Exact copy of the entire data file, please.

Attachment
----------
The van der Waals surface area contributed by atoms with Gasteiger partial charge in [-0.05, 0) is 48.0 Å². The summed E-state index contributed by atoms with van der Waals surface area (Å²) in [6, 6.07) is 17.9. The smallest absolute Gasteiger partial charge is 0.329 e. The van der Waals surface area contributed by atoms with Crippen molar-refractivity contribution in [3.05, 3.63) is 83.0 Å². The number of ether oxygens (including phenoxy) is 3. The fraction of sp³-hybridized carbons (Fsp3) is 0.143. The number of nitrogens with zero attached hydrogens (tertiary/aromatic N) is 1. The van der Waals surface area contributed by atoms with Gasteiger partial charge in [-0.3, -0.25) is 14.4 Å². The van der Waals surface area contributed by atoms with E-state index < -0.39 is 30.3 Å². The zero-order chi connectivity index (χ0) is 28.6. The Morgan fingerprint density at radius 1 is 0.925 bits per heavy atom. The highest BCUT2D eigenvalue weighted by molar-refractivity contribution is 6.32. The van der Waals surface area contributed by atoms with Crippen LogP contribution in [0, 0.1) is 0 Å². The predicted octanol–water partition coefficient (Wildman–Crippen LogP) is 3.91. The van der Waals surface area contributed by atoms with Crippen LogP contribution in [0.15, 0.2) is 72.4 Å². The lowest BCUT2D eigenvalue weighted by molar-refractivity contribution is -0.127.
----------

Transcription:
The van der Waals surface area contributed by atoms with Gasteiger partial charge in [-0.05, 0) is 48.0 Å². The summed E-state index contributed by atoms with van der Waals surface area (Å²) in [6, 6.07) is 17.9. The smallest absolute Gasteiger partial charge is 0.329 e. The van der Waals surface area contributed by atoms with Crippen molar-refractivity contribution in [3.05, 3.63) is 83.0 Å². The number of ether oxygens (including phenoxy) is 3. The fraction of sp³-hybridized carbons (Fsp3) is 0.143. The number of nitrogens with zero attached hydrogens (tertiary/aromatic N) is 1. The van der Waals surface area contributed by atoms with Gasteiger partial charge in [-0.3, -0.25) is 14.4 Å². The van der Waals surface area contributed by atoms with E-state index < -0.39 is 30.3 Å². The zero-order chi connectivity index (χ0) is 28.6. The Morgan fingerprint density at radius 1 is 0.925 bits per heavy atom. The highest BCUT2D eigenvalue weighted by molar-refractivity contribution is 6.32. The van der Waals surface area contributed by atoms with Crippen LogP contribution in [0, 0.1) is 0 Å². The predicted octanol–water partition coefficient (Wildman–Crippen LogP) is 3.91. The van der Waals surface area contributed by atoms with Crippen LogP contribution in [0.15, 0.2) is 72.4 Å². The lowest BCUT2D eigenvalue weighted by molar-refractivity contribution is -0.127.